Posh setting greets celebrity golfers: Cigar bar and rose petals await Harrah’s star guests | TahoeDailyTribune.com

Posh setting greets celebrity golfers: Cigar bar and rose petals await Harrah’s star guests

Susan Wood
Dan Thrift / Tahoe Daily Tribune / Dan Quinn, four-time winner of the American Century Championship, practices sand shots on Hole 6 on Monday at Edgewood Tahoe Golf Course.

Harrah’s Lake Tahoe plans to throw out the red carpet this week when celebrities trying their hands at golf at the American Century Championship will get the royal treatment.

It’s the first time the Stateline property of the world’s largest casino company has been deemed the host hotel in the signature event’s 15-year history. Caesars Tahoe previously had the job. The tournament runs today through Sunday.

Harrah’s stepped up the tee when its Las Vegas-based parent company bought Caesars Entertainment for $9.44 billion, a transaction that closed last month. In turn, Horizon Casino Resort’s parent company, Columbia Sussex, bought the Stateline Caesars.

“We’re pretty excited. We think with the amenities and two Diamond hotels, great restaurants and proximity to the golf course, it’s a great fit. Lake Tahoe’s a good fit. We thought it would have been a shame if the event went away,” said Don Marrandino, Harrah’s President of Northern Nevada Operations. “Caesars always did a good job and we’d like to bring it up a notch.”

Indeed, the crew has.

It starts even before the celebrities arrive in Reno. Harrah’s has staged a desk manned by an executive host at the Reno/Tahoe International Airport today and Wednesday. Mike Morgan, Harrah’s Northern Nevada vice president of casino marketing, estimated 95 percent of the arrivals fly in to Reno.

For the VIP treatment – which includes celebrity golfers, NBC staffers and American Century executives – red carpet at the hotel lobby will greet the guests. They will check in upstairs near the convention center in a specially assigned area where they sign up for different levels of credit lines for gaming. And yes, they need to show identification.

Some celebrities have been known to lose $5,000 to $30,000 in one sitting.

“They can lose that in a hand,” Morgan said.

He estimated about half the celebrities play cards.

A high-limit area allows them to play then duck in and out of an adjacent lounge to relax on the sofas and chairs. When it’s time to move on, a back door is located close to an elevator.

One of Morgan’s biggest challenges is striking the balance between keeping the celebrities from getting hounded to appeasing casino customers who drop big bucks. Many plan their visits around the golf tournament. Harrah’s has increased the number of spots in the Celebrity Amateur event that teams up the players with the sports and entertainment stars for about five hours at a time.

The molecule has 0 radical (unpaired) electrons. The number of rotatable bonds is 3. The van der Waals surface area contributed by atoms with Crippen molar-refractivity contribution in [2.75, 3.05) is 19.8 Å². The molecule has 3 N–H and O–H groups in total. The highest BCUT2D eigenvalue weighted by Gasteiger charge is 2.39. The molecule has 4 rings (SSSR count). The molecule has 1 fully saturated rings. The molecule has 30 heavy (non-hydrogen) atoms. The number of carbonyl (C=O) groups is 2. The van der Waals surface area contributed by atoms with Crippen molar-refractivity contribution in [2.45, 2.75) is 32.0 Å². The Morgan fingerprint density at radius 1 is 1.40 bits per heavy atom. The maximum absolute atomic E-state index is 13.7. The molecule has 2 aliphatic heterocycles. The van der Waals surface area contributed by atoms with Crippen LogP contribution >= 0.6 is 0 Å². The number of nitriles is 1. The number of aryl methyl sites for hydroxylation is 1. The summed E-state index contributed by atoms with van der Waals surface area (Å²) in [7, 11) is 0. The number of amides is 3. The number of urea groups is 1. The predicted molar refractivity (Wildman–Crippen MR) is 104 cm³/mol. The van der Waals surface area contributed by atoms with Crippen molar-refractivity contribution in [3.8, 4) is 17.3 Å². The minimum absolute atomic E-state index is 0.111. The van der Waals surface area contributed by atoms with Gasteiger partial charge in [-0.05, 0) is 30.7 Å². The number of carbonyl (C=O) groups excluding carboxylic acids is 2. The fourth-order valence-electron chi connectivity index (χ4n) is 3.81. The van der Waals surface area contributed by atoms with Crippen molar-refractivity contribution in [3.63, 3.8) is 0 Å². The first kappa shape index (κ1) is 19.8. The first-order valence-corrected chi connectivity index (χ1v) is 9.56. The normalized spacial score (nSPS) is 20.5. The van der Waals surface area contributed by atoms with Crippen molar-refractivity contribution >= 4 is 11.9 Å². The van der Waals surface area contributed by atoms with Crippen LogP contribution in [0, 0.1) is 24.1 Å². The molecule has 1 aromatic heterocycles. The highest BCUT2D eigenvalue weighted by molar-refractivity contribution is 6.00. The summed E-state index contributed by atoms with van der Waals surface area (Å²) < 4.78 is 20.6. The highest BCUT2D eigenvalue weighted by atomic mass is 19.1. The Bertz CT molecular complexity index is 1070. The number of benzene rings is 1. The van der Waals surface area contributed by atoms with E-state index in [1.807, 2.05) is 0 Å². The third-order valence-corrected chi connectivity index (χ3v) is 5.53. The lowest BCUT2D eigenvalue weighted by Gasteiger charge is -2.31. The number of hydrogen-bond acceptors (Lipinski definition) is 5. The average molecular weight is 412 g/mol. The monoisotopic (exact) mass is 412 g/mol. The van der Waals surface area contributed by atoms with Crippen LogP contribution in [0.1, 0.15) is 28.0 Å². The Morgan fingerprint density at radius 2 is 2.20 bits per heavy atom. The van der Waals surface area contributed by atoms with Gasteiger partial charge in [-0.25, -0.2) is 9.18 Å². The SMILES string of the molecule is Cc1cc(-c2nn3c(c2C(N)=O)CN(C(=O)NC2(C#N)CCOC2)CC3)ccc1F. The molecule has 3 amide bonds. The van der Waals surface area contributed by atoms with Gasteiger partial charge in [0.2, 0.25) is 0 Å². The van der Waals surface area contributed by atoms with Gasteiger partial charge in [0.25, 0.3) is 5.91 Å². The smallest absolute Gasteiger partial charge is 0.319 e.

Morgan pointed out a player from Florida who had to come to Tahoe to meet his hero – Miami Dolphins quarterback Dan Marino.

“We do live in an entertainment-driven industry,” he said.

The players – celeb or not – will find rooms that have more amenities than perhaps some know what to do with. The casino just finished its latest round of renovations.

“It’s like painting the Golden Gate Bridge. You’re constantly upgrading and renovating,” Harrah’s spokesman John Packer said.

Summit Suites butler Kevin Kamrud said the guests who stay in their premium suites have come to expect a certain level of luxury that makes shopping a bit fun.

Mounted television sets, rose petals on the floor, steam showers and heated towel racks are but a few items worth mentioning in the bathroom alone.

The bedroom’s class is tested by VIPs with discriminating eyes.

“They look for the (designer) Versace pattern. We’ve sold people these sheets before,” Kamrud said.

Outside the room, Harrah’s has set up a cigar bar called Cliche, which is stocked with specialty wines and mood lighting.

Then, there are the massage appointments, arranged fishing trips and cocktail parties. Harrah’s has boasted three of its own gatherings, one of which is set at its new restaurant, 19 Kitchen • Bar.

Diners are treated to a sampling of food groups, with meals even ending in cotton candy.


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